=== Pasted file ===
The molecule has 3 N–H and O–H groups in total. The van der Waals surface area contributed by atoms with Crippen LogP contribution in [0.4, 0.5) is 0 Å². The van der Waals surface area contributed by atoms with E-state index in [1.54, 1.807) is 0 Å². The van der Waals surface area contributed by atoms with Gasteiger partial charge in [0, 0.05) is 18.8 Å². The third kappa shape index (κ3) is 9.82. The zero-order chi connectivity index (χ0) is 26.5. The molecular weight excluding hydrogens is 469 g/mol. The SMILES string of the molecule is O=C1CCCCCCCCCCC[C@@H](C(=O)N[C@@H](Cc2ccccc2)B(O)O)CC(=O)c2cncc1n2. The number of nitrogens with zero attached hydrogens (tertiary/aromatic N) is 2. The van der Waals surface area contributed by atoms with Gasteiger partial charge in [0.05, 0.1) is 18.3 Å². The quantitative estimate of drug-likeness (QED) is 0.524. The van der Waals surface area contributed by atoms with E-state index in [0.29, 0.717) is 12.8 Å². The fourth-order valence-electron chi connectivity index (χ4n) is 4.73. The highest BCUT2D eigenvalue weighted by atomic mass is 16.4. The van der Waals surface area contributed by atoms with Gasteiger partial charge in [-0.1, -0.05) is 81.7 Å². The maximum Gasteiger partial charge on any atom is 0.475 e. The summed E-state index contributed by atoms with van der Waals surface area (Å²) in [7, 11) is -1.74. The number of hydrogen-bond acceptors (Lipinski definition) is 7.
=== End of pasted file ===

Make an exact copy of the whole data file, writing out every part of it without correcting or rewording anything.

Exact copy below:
The molecule has 3 N–H and O–H groups in total. The van der Waals surface area contributed by atoms with Crippen LogP contribution in [0.4, 0.5) is 0 Å². The van der Waals surface area contributed by atoms with E-state index in [1.54, 1.807) is 0 Å². The van der Waals surface area contributed by atoms with Gasteiger partial charge in [0, 0.05) is 18.8 Å². The third kappa shape index (κ3) is 9.82. The zero-order chi connectivity index (χ0) is 26.5. The molecular weight excluding hydrogens is 469 g/mol. The SMILES string of the molecule is O=C1CCCCCCCCCCC[C@@H](C(=O)N[C@@H](Cc2ccccc2)B(O)O)CC(=O)c2cncc1n2. The number of nitrogens with zero attached hydrogens (tertiary/aromatic N) is 2. The van der Waals surface area contributed by atoms with Gasteiger partial charge in [0.05, 0.1) is 18.3 Å². The quantitative estimate of drug-likeness (QED) is 0.524. The van der Waals surface area contributed by atoms with E-state index in [0.29, 0.717) is 12.8 Å². The fourth-order valence-electron chi connectivity index (χ4n) is 4.73. The highest BCUT2D eigenvalue weighted by atomic mass is 16.4. The van der Waals surface area contributed by atoms with Gasteiger partial charge in [-0.1, -0.05) is 81.7 Å². The maximum Gasteiger partial charge on any atom is 0.475 e. The summed E-state index contributed by atoms with van der Waals surface area (Å²) in [7, 11) is -1.74. The number of hydrogen-bond acceptors (Lipinski definition) is 7.